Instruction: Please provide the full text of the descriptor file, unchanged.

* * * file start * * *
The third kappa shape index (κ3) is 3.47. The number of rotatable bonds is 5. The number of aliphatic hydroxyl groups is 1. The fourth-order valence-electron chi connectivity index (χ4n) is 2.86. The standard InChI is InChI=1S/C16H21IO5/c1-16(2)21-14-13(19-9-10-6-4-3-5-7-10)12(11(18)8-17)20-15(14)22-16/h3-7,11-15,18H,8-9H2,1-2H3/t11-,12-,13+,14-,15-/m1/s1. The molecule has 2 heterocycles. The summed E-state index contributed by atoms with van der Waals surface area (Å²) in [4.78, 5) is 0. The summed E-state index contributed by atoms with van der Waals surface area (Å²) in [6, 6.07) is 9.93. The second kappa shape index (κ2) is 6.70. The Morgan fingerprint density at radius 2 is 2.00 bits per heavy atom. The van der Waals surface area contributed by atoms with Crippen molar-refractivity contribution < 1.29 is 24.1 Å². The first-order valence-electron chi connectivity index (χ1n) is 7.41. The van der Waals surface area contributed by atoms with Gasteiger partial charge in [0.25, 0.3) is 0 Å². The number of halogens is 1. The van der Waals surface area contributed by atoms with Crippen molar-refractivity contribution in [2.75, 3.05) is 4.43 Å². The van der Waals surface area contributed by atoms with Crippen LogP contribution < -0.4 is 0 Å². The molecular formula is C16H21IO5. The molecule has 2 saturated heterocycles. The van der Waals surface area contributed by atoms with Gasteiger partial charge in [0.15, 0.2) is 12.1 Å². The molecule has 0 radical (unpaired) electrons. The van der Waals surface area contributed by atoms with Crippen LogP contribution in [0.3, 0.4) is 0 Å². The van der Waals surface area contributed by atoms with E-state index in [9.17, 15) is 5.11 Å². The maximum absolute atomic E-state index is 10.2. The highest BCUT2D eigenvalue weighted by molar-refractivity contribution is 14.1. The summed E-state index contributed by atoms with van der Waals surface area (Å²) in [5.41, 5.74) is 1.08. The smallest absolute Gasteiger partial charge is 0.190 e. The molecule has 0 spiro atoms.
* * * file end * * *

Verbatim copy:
The third kappa shape index (κ3) is 3.47. The number of rotatable bonds is 5. The number of aliphatic hydroxyl groups is 1. The fourth-order valence-electron chi connectivity index (χ4n) is 2.86. The standard InChI is InChI=1S/C16H21IO5/c1-16(2)21-14-13(19-9-10-6-4-3-5-7-10)12(11(18)8-17)20-15(14)22-16/h3-7,11-15,18H,8-9H2,1-2H3/t11-,12-,13+,14-,15-/m1/s1. The molecule has 2 heterocycles. The summed E-state index contributed by atoms with van der Waals surface area (Å²) in [4.78, 5) is 0. The summed E-state index contributed by atoms with van der Waals surface area (Å²) in [6, 6.07) is 9.93. The second kappa shape index (κ2) is 6.70. The Morgan fingerprint density at radius 2 is 2.00 bits per heavy atom. The van der Waals surface area contributed by atoms with Crippen molar-refractivity contribution < 1.29 is 24.1 Å². The first-order valence-electron chi connectivity index (χ1n) is 7.41. The van der Waals surface area contributed by atoms with Gasteiger partial charge in [0.25, 0.3) is 0 Å². The number of halogens is 1. The van der Waals surface area contributed by atoms with Crippen molar-refractivity contribution in [2.75, 3.05) is 4.43 Å². The van der Waals surface area contributed by atoms with Crippen LogP contribution < -0.4 is 0 Å². The molecular formula is C16H21IO5. The molecule has 2 saturated heterocycles. The van der Waals surface area contributed by atoms with Gasteiger partial charge in [0.15, 0.2) is 12.1 Å². The molecule has 0 radical (unpaired) electrons. The van der Waals surface area contributed by atoms with Crippen LogP contribution in [0.3, 0.4) is 0 Å². The van der Waals surface area contributed by atoms with E-state index in [9.17, 15) is 5.11 Å². The maximum absolute atomic E-state index is 10.2. The highest BCUT2D eigenvalue weighted by molar-refractivity contribution is 14.1. The summed E-state index contributed by atoms with van der Waals surface area (Å²) in [5.41, 5.74) is 1.08. The smallest absolute Gasteiger partial charge is 0.190 e. The molecule has 0 spiro atoms.